Sam Newsome

Sam Newsome
"The potential for the saxophone is unlimited." - Steve Lacy



Sunday, May 24, 2015

Three Tiers of Intimacy: You, Me, and the Audience


The idea of there being three tiers of intimacy during a musical performance occurred to me after a concert I played with the Willard Dyson Quartet in Prishtina, Kosovo as a part of the 2014 Prishtina Jazz Festival.  Immediately after our performance, a news station conducted interviews with everyone in the band to get our impression of Kosovo and how well the concert went. The question the reporter asked me was two-fold: "How did I find the Prishtina audience? and "Do audiences matter?"

My response went something like this:

"A jazz performance contains a series of relationships, each feeding the other. (1) There's the individual relationship that each musician has with his or her instrument, (2) there's the collective relationship between the performers on stage, and (3) there's the communal relationship between the performers on stage and the audience: three tiers of intimacy.

In order for a musical performance to be effective, these three levels of communication must be in full effect.


If the individual performer is not making a connection with his or her instrument, then he or she will not be able to effectively communicate with other members in the group. And if members of the group are not able to communicate with each other, then the performance as a whole will lack chemistry. If the performance lacks chemistry, the audience will be less excited and will be less responsive.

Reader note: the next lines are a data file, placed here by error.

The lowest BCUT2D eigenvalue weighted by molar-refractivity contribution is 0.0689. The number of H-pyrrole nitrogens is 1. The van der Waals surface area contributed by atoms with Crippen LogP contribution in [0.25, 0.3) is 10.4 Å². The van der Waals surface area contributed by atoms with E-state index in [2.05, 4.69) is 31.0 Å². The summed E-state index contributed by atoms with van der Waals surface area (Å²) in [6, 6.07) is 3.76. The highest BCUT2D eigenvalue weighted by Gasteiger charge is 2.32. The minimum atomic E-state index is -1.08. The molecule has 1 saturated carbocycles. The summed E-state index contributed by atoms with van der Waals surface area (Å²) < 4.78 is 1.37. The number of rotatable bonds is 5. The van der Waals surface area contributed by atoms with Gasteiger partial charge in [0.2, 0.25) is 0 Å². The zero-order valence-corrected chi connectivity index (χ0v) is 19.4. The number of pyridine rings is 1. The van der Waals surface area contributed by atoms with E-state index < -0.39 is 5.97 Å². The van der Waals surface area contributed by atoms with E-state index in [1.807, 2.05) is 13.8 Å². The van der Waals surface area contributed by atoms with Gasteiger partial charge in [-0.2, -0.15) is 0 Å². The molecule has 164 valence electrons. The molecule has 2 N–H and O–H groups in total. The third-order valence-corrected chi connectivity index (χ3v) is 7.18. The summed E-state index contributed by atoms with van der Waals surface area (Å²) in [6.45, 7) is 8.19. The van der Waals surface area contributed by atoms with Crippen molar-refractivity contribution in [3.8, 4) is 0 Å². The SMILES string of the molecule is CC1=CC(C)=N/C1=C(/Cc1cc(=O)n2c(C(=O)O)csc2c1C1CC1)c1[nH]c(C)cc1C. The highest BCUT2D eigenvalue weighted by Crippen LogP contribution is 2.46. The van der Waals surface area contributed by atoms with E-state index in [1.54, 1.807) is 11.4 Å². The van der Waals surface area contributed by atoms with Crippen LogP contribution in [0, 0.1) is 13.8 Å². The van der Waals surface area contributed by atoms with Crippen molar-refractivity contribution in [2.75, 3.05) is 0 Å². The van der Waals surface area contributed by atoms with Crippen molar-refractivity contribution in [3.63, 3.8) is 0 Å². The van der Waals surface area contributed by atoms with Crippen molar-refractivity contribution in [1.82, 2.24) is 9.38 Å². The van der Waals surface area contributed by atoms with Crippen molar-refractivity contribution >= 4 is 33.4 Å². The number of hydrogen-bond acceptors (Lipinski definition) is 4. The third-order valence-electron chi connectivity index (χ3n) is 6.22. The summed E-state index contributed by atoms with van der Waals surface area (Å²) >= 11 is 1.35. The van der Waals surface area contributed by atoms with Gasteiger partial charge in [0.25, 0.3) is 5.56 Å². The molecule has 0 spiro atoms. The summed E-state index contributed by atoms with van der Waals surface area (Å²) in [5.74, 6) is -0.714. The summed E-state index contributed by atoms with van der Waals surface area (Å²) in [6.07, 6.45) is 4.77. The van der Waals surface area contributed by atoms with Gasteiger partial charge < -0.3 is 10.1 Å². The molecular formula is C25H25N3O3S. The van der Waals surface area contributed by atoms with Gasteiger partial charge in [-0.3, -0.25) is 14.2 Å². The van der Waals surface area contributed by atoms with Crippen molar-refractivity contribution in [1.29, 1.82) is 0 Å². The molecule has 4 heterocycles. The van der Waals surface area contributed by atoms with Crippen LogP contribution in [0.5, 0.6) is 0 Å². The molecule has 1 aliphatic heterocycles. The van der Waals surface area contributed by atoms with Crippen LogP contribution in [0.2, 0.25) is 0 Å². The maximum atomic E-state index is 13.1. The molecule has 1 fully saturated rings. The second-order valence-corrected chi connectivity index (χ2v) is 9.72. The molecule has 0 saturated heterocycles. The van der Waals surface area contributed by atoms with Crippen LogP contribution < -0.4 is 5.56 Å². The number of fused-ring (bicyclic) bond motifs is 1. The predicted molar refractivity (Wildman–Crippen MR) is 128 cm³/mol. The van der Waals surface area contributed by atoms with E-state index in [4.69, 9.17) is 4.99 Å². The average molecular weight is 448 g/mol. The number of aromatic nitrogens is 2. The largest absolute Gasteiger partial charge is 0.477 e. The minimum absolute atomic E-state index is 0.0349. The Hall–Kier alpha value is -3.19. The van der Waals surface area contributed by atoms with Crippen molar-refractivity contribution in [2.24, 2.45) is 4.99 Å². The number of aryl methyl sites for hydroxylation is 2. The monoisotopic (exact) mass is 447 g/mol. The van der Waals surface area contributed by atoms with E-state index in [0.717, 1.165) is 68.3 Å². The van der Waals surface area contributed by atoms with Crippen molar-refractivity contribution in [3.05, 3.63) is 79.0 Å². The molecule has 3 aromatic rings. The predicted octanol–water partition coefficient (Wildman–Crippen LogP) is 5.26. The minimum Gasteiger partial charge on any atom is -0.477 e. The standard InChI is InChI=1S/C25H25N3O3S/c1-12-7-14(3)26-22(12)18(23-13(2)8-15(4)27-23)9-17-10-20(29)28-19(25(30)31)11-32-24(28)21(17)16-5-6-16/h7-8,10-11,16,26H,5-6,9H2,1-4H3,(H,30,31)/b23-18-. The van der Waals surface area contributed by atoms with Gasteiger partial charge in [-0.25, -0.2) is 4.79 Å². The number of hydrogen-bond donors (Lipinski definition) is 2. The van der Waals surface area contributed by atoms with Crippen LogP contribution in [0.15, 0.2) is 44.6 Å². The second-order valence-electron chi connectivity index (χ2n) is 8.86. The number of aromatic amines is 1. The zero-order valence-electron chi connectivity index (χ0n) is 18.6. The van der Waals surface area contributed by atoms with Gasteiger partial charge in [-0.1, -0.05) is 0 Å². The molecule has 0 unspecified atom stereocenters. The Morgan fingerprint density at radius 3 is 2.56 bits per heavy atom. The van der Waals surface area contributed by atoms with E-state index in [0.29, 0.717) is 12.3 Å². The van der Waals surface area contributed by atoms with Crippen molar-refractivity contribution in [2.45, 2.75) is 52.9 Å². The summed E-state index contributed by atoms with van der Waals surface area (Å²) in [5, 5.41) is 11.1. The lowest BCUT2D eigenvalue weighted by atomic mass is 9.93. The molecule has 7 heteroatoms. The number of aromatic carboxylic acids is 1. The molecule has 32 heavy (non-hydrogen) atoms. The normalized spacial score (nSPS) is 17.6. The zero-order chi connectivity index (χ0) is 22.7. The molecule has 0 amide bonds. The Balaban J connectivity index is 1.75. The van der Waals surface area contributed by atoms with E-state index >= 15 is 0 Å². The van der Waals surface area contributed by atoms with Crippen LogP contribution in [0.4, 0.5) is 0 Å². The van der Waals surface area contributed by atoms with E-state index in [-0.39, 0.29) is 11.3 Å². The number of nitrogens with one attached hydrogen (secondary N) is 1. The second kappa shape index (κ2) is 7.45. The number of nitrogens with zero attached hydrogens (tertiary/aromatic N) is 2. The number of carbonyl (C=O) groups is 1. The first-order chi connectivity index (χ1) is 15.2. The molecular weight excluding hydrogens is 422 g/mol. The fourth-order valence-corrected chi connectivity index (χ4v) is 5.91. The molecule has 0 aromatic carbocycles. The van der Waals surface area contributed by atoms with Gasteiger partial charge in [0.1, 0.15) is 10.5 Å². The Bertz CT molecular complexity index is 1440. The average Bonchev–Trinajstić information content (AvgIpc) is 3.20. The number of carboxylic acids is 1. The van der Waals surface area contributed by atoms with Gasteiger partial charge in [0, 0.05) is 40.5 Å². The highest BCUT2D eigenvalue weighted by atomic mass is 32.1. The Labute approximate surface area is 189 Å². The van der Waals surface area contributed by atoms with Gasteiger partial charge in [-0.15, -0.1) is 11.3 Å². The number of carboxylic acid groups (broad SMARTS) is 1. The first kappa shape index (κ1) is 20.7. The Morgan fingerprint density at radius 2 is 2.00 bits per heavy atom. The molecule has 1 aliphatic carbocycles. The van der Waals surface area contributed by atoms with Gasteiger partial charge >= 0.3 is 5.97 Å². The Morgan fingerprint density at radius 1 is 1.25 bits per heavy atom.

If the audience is less responsive, then the players will feel little energy from the audience. If there's little energy from the audience the players feel less inspired. And the downward spiral continues. So to answer your question: Yes. The audience matters."


So for all of you concertgoers, the lesson here is this: The next time you attend a concert, just remember that even though you're not
on stage, you still matter. Rest assured that your contribution extends far beyond making sure that the venue makes a profit and that the performers get paid.

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